France, Italy, Finland, Poland, Sweden and Spain are all considering sending peacekeepers to Lebanon. EU candidate Turkey and Indonesia indicated that they may participate. It is expected that France would lead the force.


Erkki Tuomioja, the Finnish foreign minister, said the EU urged the UN Security Council to be "rapidly convened" to agree on a resolution to end the fighting. He played down the change in the language of the resolution on the cease-fire issue. Tuomioja said that "From the point of view of the people who are under threat, the main issue is that the hostilities stop."

Frank-Walter Steinmeier, the German foreign minister, said the "Cessation of hostilities is not the same as a cease fire. A cease fire can perhaps be achieved later. We can now only ask the UN Security Council and put pressure on it and not to waste any more time."

French foreign minister Philippe Douste-Blazy was satisfied with EU's united message. "It is an important step. The EU has just backed the resolution that France put before the UN security council". He also said that Iran, widely seen as Hizbollah's chief arms supplier, could play a role. Douste-Blazy met with Tehran's foreign minister in Beirut on 31 July.

EU foreign policy chief Javier Solana said that "an immediate cessation of hostilities should lead to a permanent cease fire." Solana also said the Spanish foreign minister Miguel Angel Moratinos intends to visit Syria, Hizbollah's other key ally, to work for a peace settlement.

Ireland's foreign minister Dermot Ahern stressed that the EU statement left no doubt that everyone wanted an immediate end to the fighting by all sides: "No one can say they have been given a green light as a result of our meeting today,” Ahern said, referring to the international gathering in Rome on 26 July after which Israel interpreted the lack of a demand for an immoderate cease fie as a go ahead sign .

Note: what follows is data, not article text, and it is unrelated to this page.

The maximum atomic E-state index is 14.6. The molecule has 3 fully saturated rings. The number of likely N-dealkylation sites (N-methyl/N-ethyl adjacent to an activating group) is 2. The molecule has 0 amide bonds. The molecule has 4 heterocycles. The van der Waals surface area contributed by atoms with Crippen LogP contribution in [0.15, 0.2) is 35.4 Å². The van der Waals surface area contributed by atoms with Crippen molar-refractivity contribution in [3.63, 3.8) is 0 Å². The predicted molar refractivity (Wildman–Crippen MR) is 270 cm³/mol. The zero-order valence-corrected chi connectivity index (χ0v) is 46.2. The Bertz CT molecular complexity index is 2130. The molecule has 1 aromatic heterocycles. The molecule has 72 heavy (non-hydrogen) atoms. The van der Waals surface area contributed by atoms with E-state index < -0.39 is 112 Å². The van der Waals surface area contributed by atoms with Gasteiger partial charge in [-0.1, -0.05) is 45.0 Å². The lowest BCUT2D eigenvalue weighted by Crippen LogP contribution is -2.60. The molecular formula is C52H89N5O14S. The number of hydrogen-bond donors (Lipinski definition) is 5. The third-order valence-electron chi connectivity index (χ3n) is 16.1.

UK foreign secretary Margaret Beckett also insisted that the EU position did not amount to giving Israel a green light to continue its military offensive: "I would be surprised and dismayed if someone were to try to read that into today's conclusions."

France and Italy, which have troops deployed in UNIFIL, the existing UN force in Lebanon which was established in 1978, said they would be ready to participate, if their conditions were met. Poland, also a current troop contributor in southern Lebanon, said it would continue to participate in a new force, one participant said.

Italy's foreign minister Massimo D'Alema, said "it would be impossible to deploy an international force during the fighting."

Denmark's foreign minister Per Stig Møller insisted on the need for a cease fire deal prior to troop deployment: "Nobody imagines sending in a force that the parties don't accept. It would risk coming under fire from two sides."

Latest & next steps:

EU foreign ministers will meet for an informal session 1-2 September 2006 in Lappeenranta in Finland.

[Original has numerous links at the foot of the article. -jlt]
Recommend this Post

Sphere: Related Content